The paper examines the possible relationship of anomalous variations of different atmospheric and ionospheric parameters observed around the time of a strong earthquake (Mw 7.8) which occurred in Mexico (state of Colima) on 21 January 2003. These variations are interpreted within the framework of the developed model of the Lithosphere-Atmosphere-Ionosphere coupling. The main attention is focused on the processes in the near ground layer of the atmosphere involving the ionization of air by radon, the water molecules' attachment to the formed ions, and the corresponding changes in the latent heat. Model considerations are supported by experimental measurements showing the local diminution of air humidity one week prior to the earthquake, accompanied by the anomalous thermal infrared (TIR) signals and surface latent heat flux (SLHF) and anomalous variations of the total electron content (TEC) registered over the epicenter of the impending earthquake three days prior to the main earthquake event. Statistical processing of the data of the GPS receivers network, together with various other atmospheric parameters demonstrate the possibility of an early warning of an impending strong earthquake.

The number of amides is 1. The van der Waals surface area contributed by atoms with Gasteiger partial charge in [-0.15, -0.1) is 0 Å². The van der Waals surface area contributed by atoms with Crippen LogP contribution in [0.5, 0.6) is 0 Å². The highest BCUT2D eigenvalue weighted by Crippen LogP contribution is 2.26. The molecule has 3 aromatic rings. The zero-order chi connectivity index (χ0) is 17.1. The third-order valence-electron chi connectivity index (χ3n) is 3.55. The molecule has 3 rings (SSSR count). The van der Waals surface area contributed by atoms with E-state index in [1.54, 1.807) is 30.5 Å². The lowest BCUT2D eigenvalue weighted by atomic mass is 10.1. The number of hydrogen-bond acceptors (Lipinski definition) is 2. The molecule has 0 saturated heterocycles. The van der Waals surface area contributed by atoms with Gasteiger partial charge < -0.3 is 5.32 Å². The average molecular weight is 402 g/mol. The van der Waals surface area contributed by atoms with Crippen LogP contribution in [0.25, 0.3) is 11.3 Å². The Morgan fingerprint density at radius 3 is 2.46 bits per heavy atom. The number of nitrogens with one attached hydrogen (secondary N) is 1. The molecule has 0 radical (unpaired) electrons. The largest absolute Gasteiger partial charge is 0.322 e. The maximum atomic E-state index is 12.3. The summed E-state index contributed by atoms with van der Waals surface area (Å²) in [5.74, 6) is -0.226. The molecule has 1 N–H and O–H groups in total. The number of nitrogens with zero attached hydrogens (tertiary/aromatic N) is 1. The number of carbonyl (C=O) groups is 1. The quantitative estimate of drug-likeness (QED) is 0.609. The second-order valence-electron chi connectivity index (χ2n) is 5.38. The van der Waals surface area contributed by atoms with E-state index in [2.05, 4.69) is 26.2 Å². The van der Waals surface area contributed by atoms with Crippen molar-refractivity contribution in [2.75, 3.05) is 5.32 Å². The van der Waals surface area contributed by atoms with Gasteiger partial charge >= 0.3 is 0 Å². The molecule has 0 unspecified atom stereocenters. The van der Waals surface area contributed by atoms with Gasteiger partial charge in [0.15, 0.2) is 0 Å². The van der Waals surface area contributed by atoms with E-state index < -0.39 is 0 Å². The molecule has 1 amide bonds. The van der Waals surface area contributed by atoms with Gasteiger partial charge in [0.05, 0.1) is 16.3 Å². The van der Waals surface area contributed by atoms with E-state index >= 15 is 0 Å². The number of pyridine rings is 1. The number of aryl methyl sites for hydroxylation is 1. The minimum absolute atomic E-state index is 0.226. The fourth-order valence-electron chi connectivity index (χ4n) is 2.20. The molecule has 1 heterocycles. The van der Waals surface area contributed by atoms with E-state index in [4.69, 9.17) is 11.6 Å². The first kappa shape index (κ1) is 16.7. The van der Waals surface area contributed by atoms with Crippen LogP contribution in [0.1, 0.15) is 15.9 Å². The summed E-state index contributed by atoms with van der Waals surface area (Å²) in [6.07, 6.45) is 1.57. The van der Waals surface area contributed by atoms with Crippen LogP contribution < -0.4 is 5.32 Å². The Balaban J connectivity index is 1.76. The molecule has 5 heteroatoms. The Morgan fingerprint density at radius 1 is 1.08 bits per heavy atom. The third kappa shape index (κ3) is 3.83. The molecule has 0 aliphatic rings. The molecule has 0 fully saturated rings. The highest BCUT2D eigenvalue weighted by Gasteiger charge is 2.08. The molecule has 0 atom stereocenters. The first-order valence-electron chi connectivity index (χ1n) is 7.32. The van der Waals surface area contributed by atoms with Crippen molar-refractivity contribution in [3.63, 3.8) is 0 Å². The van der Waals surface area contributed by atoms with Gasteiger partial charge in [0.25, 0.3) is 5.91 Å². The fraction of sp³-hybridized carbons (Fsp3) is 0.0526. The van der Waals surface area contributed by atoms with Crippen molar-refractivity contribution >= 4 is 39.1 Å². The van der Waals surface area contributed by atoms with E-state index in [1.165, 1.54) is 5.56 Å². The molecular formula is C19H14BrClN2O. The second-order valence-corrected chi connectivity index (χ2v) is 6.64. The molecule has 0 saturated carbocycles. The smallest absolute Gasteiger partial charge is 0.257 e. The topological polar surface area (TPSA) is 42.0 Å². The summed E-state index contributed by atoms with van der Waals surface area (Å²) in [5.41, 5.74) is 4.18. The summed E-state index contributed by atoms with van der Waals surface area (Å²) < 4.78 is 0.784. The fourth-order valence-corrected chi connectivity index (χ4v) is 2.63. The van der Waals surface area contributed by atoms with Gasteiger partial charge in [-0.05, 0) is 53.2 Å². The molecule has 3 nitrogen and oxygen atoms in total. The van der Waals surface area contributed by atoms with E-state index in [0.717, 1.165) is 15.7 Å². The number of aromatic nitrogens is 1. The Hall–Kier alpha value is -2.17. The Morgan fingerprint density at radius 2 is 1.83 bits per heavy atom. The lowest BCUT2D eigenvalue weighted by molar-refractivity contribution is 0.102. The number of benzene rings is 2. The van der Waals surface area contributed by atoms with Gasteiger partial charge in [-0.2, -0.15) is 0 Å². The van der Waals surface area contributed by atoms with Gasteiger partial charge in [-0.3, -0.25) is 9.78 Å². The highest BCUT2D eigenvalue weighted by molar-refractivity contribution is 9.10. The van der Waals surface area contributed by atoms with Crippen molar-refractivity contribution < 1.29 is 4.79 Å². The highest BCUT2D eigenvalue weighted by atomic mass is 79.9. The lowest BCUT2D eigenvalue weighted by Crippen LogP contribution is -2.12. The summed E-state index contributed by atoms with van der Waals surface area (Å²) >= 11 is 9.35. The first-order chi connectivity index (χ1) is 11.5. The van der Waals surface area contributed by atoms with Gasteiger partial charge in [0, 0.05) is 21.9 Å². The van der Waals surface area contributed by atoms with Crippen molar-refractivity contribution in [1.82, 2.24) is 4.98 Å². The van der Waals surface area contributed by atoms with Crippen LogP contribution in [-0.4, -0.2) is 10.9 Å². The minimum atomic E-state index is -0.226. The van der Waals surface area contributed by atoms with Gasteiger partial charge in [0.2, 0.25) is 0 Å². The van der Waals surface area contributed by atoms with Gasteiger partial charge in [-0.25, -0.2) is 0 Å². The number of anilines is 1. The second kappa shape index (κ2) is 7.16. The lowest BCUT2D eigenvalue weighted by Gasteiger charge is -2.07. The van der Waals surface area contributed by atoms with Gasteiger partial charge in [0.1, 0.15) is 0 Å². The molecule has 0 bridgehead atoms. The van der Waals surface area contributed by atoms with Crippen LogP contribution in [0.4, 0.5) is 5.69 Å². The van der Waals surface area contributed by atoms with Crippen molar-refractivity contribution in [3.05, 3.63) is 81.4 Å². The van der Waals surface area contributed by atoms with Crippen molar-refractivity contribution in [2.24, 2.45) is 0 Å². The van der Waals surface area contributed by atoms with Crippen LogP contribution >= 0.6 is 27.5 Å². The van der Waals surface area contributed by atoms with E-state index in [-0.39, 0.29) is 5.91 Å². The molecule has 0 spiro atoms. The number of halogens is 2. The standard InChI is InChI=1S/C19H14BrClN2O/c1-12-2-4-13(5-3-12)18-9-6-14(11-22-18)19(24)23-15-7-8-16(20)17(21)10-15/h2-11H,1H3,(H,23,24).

All Science Journal Classification (ASJC) codes
- Astronomy and Astrophysics
- Atmospheric Science
- Earth and Planetary Sciences (miscellaneous)
- Space and Planetary Science